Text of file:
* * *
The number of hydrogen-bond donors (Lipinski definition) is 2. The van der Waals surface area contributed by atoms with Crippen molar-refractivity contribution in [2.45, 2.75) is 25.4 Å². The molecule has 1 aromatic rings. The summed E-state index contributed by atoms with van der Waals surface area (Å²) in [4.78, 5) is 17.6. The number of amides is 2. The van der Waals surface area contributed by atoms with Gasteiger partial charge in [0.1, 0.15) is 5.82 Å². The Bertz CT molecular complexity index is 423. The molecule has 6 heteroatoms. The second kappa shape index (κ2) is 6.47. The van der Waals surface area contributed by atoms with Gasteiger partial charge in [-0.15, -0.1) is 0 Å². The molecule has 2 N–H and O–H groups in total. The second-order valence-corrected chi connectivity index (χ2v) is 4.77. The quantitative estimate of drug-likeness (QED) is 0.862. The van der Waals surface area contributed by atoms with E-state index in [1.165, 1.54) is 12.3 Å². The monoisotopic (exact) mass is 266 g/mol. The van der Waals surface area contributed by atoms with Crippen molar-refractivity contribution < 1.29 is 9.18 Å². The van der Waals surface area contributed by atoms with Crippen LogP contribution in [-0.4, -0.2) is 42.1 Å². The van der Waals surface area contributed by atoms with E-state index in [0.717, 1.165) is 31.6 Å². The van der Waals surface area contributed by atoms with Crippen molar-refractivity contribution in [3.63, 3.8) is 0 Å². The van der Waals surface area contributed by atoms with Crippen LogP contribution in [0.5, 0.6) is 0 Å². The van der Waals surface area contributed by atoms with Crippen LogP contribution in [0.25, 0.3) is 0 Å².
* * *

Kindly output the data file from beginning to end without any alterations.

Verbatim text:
The number of hydrogen-bond donors (Lipinski definition) is 2. The van der Waals surface area contributed by atoms with Crippen molar-refractivity contribution in [2.45, 2.75) is 25.4 Å². The molecule has 1 aromatic rings. The summed E-state index contributed by atoms with van der Waals surface area (Å²) in [4.78, 5) is 17.6. The number of amides is 2. The van der Waals surface area contributed by atoms with Gasteiger partial charge in [0.1, 0.15) is 5.82 Å². The Bertz CT molecular complexity index is 423. The molecule has 6 heteroatoms. The second kappa shape index (κ2) is 6.47. The van der Waals surface area contributed by atoms with Gasteiger partial charge in [-0.15, -0.1) is 0 Å². The molecule has 2 N–H and O–H groups in total. The second-order valence-corrected chi connectivity index (χ2v) is 4.77. The quantitative estimate of drug-likeness (QED) is 0.862. The van der Waals surface area contributed by atoms with E-state index in [1.165, 1.54) is 12.3 Å². The monoisotopic (exact) mass is 266 g/mol. The van der Waals surface area contributed by atoms with Crippen molar-refractivity contribution < 1.29 is 9.18 Å². The van der Waals surface area contributed by atoms with Crippen LogP contribution in [-0.4, -0.2) is 42.1 Å². The van der Waals surface area contributed by atoms with E-state index in [0.717, 1.165) is 31.6 Å². The van der Waals surface area contributed by atoms with Crippen molar-refractivity contribution in [3.63, 3.8) is 0 Å². The van der Waals surface area contributed by atoms with Crippen LogP contribution in [0.5, 0.6) is 0 Å². The van der Waals surface area contributed by atoms with Crippen LogP contribution in [0.25, 0.3) is 0 Å².